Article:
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Give to Live, to Love

May 06, 2013 07:02PM ● By Anonymous

With so many organizations aimed at aiding all sorts of diverse populations and community needs, sorting through the options one might support can be challenging. The hungry and poor, who we think of first especially in rough times, have been hit hard. Since 2007, poverty has increased in Anne Arundel County by 46 percent, while funding for nonprofits helping them has plummeted from $4.9 million to less than $1 million today.

Health and housing, education and equal rights—there’s so many worthy pursuits out there. Helping reach out to the region’s needs, while accommodating your interests, resources, and schedule becomes easier with the help of the Volunteer Center for Anne Arundel County (which was the Annapolis and Anne Arundel County Chamber of Commerce’s 2012 nonprofit of the year), the Community Foundation of Anne Arundel County (one of the largest funders of nonprofit organizations in the county, making annual grants of $800,000-plus), and Anne Arundel Cares (a unique fundraising website that has already raised more than $40,000 disbursed to local charities since its launch in September).


“The withdrawal of federal funding has led to less state and local funding for nonprofits while needs have grown and private funding has failed to fi ll the gap,” notes Fay Mauro, executive director of the Volunteer Center. Her words are supported by “Poverty Amidst Plenty IV: Surviving the Economic Downturn,” the latest of biennial reports produced by the Community Foundation of Anne Arundel County, which show demand for services rose last year. “More County residents are now hungry, have unmet health care needs, underwater mortgages, and face other challenges in trying to remain self-sufficient,” says Dr. Pamela M. Brown, who researched and compiled it.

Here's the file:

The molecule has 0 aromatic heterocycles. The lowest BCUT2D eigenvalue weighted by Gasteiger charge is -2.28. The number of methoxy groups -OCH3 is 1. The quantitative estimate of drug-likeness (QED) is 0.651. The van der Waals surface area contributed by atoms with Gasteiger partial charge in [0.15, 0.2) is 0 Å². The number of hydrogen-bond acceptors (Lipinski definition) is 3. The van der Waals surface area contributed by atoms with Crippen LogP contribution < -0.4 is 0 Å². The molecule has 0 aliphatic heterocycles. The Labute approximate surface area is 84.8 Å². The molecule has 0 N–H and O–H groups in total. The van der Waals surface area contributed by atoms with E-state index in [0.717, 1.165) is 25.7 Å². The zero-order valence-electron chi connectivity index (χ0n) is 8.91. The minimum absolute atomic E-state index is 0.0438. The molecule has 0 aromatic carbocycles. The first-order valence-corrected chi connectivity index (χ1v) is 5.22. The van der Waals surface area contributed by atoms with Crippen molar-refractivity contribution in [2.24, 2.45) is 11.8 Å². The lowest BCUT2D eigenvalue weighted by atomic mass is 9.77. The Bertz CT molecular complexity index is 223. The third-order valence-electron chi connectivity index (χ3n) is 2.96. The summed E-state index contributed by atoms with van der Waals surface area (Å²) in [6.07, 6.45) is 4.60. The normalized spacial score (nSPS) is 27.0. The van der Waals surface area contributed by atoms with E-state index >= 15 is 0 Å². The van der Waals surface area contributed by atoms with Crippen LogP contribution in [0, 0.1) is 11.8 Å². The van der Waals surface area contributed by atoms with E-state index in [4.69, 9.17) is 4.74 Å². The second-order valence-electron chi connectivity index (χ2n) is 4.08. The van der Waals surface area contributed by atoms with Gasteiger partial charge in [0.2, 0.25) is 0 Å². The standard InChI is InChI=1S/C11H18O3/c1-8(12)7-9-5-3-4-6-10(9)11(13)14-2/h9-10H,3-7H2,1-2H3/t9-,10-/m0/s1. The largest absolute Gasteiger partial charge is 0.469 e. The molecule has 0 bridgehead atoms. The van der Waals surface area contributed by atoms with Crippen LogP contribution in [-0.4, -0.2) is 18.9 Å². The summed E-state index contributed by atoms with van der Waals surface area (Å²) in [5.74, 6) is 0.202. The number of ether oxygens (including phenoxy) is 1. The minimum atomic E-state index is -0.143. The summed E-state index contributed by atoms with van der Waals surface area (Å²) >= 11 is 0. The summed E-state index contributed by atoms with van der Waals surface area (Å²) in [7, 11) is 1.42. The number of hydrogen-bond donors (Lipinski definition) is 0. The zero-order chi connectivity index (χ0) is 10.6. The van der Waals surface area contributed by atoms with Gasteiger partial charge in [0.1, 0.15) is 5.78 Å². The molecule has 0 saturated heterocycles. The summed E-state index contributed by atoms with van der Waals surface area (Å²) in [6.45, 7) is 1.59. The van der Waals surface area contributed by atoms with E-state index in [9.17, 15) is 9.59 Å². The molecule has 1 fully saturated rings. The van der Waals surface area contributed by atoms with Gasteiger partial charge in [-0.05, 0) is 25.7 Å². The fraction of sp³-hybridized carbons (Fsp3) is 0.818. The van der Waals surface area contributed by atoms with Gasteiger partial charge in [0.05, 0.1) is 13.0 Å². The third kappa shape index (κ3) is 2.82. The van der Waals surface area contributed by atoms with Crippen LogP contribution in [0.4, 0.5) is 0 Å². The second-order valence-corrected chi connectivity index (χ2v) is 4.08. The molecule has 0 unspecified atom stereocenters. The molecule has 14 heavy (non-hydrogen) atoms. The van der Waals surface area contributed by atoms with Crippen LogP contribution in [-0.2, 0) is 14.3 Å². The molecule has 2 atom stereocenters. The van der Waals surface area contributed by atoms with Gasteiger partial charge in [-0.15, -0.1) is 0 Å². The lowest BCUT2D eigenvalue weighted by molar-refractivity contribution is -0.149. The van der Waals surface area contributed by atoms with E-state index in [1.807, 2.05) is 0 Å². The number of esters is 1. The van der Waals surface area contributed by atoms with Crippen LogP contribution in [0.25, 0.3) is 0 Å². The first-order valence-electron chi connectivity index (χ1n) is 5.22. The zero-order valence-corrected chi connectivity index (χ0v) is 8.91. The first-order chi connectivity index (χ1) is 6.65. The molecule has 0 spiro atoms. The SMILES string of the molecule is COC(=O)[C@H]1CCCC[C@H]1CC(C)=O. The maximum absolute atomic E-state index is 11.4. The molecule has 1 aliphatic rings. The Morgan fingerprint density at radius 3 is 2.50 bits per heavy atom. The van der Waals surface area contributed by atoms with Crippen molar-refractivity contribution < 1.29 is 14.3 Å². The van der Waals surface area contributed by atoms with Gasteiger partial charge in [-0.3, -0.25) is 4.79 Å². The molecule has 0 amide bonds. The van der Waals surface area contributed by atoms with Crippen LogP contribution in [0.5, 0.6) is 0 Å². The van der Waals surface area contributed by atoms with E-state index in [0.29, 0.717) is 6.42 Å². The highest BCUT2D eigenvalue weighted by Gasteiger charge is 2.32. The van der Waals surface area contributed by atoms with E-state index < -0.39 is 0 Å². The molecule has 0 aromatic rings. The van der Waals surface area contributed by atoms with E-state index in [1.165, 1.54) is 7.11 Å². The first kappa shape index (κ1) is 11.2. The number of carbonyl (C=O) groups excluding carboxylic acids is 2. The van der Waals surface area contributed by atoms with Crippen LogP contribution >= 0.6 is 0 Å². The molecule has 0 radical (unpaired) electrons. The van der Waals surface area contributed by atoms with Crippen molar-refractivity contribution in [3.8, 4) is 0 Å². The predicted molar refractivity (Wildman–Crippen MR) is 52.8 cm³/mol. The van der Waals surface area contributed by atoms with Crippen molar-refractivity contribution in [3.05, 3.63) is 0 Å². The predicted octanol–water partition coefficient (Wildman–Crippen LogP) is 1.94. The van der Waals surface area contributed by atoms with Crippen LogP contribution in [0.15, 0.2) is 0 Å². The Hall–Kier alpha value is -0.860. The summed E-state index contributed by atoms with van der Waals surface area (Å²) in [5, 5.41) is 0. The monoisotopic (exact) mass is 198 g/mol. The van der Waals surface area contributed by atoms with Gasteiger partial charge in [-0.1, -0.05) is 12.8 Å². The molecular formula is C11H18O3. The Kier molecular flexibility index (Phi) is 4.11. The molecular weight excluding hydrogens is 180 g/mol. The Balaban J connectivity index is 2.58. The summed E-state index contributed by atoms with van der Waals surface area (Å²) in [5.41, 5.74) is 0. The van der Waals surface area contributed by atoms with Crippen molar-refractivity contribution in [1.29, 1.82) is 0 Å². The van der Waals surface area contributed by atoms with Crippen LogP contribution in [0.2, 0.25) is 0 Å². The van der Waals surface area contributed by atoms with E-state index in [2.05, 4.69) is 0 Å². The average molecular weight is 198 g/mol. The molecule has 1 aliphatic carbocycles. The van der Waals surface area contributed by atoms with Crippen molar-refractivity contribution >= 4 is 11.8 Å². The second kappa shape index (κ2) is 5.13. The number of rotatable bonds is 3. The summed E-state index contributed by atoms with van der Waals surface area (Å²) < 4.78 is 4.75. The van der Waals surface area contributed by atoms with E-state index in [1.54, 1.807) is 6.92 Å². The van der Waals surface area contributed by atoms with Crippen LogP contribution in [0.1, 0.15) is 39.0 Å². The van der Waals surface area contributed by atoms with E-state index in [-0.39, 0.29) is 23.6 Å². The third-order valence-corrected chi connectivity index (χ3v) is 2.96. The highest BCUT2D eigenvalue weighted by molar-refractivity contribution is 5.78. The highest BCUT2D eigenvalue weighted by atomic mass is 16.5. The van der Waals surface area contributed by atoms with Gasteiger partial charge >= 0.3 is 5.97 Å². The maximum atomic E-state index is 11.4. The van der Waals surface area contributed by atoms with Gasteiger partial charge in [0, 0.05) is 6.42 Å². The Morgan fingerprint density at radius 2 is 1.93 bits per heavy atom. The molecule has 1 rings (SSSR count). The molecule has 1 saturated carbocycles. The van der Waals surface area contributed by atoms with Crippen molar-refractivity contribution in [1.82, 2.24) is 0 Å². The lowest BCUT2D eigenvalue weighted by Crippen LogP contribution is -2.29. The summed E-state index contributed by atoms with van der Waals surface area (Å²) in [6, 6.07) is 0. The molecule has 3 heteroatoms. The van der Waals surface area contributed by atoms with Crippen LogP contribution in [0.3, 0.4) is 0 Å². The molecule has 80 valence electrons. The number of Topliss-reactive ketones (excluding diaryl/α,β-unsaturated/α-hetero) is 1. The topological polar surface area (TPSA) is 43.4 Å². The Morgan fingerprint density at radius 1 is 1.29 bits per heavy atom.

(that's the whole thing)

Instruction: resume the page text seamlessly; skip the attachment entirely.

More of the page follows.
“I know of a Harvard graduate with decades of high-level work experience who has been out of work for three years and is now dependent upon food banks,” says Joanna Conti, a 2010 county executive candidate who created Anne Arundel Cares after hearing Mauro say at a breakfast club she felt the biggest need for nonprofits is professional marketing help, as many have had to cut staff. People are struggling, but so are the nonprofits that serve them. And there’s often a lot more going on than meets the eye. Rita Fullem spent the majority of her life working as an executive for nonprofits or educational foundations. When she was laid off and went through a divorce, she became the executive director for Changing Focus (CF), a 501c3 organization supporting those going through bereavement (Healing Journey), divorce (Single Again), or wanting better relationships (MOHR). She says personnel and insurance tend to be the biggest expenses for nonprofits. Ninety-two percent of CF’s budget goes to employing four licensed clinical therapists for all its weekly meetings, so even with locations and utilities donated, revenue has to be monitored closely and getting a grant is extremely challenging.